U.S. President Donald Trump said the search for a new FBI director is moving "very rapidly" following his decision last week to fire James Comey, who was leading the investigation into Russia's meddling in last year's presidential election and links between Trump campaign aides and Moscow interests.
Trump did not elaborate when asked about the matter on Monday.
Some opposition Democratic senators are suggesting they will not confirm Comey's successor until a special prosecutor is appointed to carry out an independent investigation of Russian interference in the election that was aimed at helping Trump defeat his Democratic opponent, former U.S. Secretary of State Hillary Clinton.
But White House spokesman Sean Spicer said "there's frankly no need for a special prosecutor" since the Federal Bureau of Investigation that Comey headed and committees in both the Senate and House of Representatives are already conducting probes on Russia's involvement.
The Trump administration has interviewed at least eight candidates for the top FBI job, and Trump has said a decision could come before he leaves Friday on his first overseas trip as president.
Meanwhile, the president continued to make headlines and rankle lawmakers from both parties. Even some supporters criticized Trump after the White House offered changing explanations for Comey's firing and an ominous tweet by the president that said the ousted FBI leader had better hope there are no "tapes" of their conversations.
Are there tapes?
On Sunday, lawmakers urged Trump to turn over any tapes of conversations with Comey. Republican Senator Lindsey Graham said the White House must "clear the air" about whether there are any taped conversations.
"You can't be cute about tapes. If there are any tapes of this conversation, they need to be turned over," Graham told NBC's Meet the Press program.
Spicer, at Monday's briefing with reporters, deflected all questions about whether Trump has installed a taping system at the White House, neither confirming nor denying its existence.
"I do not have the foggiest idea whether there are tapes or not," Democrat Mark Warner, a member of the Senate Intelligence Committee, said Sunday. "But the fact that the president made allusions to that, and then the White House would not confirm or deny?"
"First of all," he added, "we [have] got to make sure that these tapes, if they exist, don't mysteriously disappear. So I have asked, others have asked, for the tapes to be preserved, if they exist."
Democrats also are accusing Trump of attempting to thwart the FBI's investigation of alleged Russian meddling in the U.S. election, and possible ties between Moscow and the Trump campaign. Some have called for some type of independent inquiry.
Also on NBC television, Trump said Comey asked to meet with him in January so as to convey a desire to remain on the job at the FBI. But the president's account does not match the recollection of someone who interacted with Comey shortly before the FBI director dined with Trump at the White House.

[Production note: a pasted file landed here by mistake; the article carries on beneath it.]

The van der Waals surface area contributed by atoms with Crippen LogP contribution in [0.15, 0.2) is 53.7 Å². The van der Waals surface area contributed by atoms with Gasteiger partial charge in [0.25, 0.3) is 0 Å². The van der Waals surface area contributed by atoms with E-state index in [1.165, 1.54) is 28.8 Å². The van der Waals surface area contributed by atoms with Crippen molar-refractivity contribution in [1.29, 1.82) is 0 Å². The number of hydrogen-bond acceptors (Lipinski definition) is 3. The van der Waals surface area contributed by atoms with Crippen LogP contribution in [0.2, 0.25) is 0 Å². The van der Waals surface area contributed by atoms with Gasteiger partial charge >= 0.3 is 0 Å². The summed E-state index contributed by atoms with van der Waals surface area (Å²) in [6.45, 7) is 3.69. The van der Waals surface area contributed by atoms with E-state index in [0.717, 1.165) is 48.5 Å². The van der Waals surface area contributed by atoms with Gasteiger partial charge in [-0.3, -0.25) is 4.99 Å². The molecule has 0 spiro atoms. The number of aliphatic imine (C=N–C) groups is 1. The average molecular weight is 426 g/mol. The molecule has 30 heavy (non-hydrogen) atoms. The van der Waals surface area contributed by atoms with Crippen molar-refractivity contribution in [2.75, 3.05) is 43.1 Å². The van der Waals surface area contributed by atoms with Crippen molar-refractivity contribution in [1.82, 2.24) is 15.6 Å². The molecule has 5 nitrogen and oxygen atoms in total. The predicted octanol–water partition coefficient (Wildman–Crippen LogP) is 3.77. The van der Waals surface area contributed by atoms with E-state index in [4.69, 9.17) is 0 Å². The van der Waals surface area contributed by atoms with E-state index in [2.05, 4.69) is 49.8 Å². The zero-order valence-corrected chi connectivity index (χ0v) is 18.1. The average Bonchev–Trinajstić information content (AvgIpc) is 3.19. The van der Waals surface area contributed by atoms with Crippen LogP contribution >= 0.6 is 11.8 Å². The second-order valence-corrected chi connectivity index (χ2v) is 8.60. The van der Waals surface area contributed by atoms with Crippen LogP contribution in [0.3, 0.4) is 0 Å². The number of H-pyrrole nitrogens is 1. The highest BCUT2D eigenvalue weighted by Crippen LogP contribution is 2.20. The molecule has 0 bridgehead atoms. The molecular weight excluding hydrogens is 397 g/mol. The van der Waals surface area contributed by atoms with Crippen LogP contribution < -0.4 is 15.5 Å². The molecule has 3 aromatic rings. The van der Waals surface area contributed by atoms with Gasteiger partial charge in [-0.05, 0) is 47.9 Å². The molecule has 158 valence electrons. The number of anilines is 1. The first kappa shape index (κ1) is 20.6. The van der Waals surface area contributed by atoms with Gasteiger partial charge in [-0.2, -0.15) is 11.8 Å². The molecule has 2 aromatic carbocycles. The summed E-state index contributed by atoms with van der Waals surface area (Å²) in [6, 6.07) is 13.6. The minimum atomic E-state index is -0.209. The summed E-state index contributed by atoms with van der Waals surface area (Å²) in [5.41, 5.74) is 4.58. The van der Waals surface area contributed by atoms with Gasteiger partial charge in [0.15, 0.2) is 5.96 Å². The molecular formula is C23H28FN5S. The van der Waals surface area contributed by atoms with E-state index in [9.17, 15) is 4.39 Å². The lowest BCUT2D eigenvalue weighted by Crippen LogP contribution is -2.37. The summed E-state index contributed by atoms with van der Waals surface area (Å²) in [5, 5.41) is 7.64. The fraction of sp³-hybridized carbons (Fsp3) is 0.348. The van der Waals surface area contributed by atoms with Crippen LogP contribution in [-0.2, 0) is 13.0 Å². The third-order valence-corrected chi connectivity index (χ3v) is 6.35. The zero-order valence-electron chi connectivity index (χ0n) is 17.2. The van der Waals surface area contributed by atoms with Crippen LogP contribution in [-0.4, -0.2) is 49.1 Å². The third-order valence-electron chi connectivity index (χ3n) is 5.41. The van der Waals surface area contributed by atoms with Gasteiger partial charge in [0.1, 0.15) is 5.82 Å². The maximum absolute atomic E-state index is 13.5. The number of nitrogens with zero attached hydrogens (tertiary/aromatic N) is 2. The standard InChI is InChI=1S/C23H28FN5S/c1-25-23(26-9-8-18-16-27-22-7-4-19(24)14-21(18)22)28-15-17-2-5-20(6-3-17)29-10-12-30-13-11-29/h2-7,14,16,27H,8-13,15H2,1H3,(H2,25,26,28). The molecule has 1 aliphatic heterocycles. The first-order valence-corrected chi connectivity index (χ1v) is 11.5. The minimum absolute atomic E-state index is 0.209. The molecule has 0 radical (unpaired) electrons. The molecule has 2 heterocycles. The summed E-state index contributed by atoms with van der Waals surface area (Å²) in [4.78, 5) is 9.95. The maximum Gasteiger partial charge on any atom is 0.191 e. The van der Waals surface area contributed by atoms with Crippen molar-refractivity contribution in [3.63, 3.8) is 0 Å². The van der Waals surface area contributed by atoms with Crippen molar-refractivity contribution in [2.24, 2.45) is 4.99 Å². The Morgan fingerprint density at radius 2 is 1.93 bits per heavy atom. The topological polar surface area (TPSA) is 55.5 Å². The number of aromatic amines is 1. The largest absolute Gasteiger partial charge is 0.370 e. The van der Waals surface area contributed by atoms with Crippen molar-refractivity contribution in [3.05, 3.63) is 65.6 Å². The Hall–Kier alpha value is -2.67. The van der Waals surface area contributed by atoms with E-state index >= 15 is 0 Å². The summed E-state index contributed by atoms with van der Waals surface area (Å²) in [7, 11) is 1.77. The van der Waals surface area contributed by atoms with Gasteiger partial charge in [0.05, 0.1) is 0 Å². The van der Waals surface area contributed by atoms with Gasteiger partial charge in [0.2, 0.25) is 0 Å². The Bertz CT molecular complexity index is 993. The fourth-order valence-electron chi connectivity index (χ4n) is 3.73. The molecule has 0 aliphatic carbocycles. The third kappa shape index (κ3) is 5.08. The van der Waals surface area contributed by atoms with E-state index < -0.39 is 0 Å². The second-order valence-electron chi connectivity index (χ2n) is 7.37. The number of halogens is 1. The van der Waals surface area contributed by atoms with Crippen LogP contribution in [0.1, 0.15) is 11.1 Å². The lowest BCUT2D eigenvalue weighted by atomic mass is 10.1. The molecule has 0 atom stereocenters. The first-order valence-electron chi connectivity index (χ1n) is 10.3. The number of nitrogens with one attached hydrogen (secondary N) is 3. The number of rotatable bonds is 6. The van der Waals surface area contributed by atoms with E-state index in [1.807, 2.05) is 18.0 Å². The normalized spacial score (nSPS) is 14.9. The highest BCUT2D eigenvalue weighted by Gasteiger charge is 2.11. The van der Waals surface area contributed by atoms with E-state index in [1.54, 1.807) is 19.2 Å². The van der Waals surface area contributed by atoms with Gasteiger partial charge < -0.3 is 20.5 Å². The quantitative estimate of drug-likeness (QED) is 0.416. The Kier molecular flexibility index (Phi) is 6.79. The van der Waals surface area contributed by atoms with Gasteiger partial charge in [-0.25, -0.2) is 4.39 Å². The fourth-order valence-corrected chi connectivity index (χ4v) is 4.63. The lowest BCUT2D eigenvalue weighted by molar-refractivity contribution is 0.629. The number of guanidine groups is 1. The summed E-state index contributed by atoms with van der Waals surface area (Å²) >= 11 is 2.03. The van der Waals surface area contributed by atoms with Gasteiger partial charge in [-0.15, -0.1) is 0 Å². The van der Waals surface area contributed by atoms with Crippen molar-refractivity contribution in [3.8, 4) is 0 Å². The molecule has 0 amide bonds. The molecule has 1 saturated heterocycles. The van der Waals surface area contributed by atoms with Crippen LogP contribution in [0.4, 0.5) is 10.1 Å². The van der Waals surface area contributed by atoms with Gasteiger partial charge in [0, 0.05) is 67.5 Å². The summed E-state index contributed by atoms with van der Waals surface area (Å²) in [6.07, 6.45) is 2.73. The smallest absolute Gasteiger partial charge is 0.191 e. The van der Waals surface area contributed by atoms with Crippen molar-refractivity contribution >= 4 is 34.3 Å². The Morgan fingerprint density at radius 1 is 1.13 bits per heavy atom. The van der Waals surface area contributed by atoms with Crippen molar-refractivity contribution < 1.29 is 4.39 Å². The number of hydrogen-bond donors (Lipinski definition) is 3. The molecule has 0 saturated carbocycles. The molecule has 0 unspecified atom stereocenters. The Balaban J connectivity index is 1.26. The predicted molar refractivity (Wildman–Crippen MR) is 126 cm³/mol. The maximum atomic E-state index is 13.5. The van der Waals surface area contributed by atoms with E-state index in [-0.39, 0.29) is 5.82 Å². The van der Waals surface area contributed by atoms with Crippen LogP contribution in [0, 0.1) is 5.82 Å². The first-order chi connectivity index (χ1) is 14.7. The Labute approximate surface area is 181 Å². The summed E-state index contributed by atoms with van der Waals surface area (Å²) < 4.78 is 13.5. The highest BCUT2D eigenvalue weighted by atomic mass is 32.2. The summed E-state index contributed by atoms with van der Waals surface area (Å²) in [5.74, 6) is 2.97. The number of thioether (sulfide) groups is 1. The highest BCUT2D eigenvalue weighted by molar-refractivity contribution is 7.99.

James Clapper, former national intelligence director who served under the Obama administration from 2010 until Trump's inauguration, told ABC's This Week, "I spoke briefly with Director Comey about the dinner. He conveyed to me that he had been invited and he was - this is my characterization — uneasy with it, simply because of the optic or the appearance of potentially compromising his independence and that of the Bureau [FBI]."
He also had harsh worlds for the president's actions toward Comey.
"I think in many ways our institutions are under assault," Clapper told CNN's State of the Union Sunday. "Both externally — and that's the big news here — is Russian interference in our election system. And I think as well our institutions are under assault internally."
When asked to clarify if the internal assault came from the president directly, the former spy chief added: "Exactly."
Preet Bharara, former U.S. attorney for the Southern District of New York who was fired by Trump, said Sunday in a Washington Post opinion piece that in order to restore faith in the system, there needs to be a bipartisan investigation in Congress as well as a special prosecutor to probe Russia's election activities.
"Congress is a check and a balance," he wrote, "and never more important than when a bullying chief executive used to his own way seems not to remember the co-equal status of the other two branches."
He also praised Comey as someone who is willing to "say no to the president" and called for the choice of the next FBI chief to be someone "apolitical" and without a partisan resume.
An NBC/Wall Street Journal poll released Sunday found only 29 percent of Americans approved of Comey's firing, while 78 percent support an independent commission or special prosecutor to investigate Russia's interference in the election.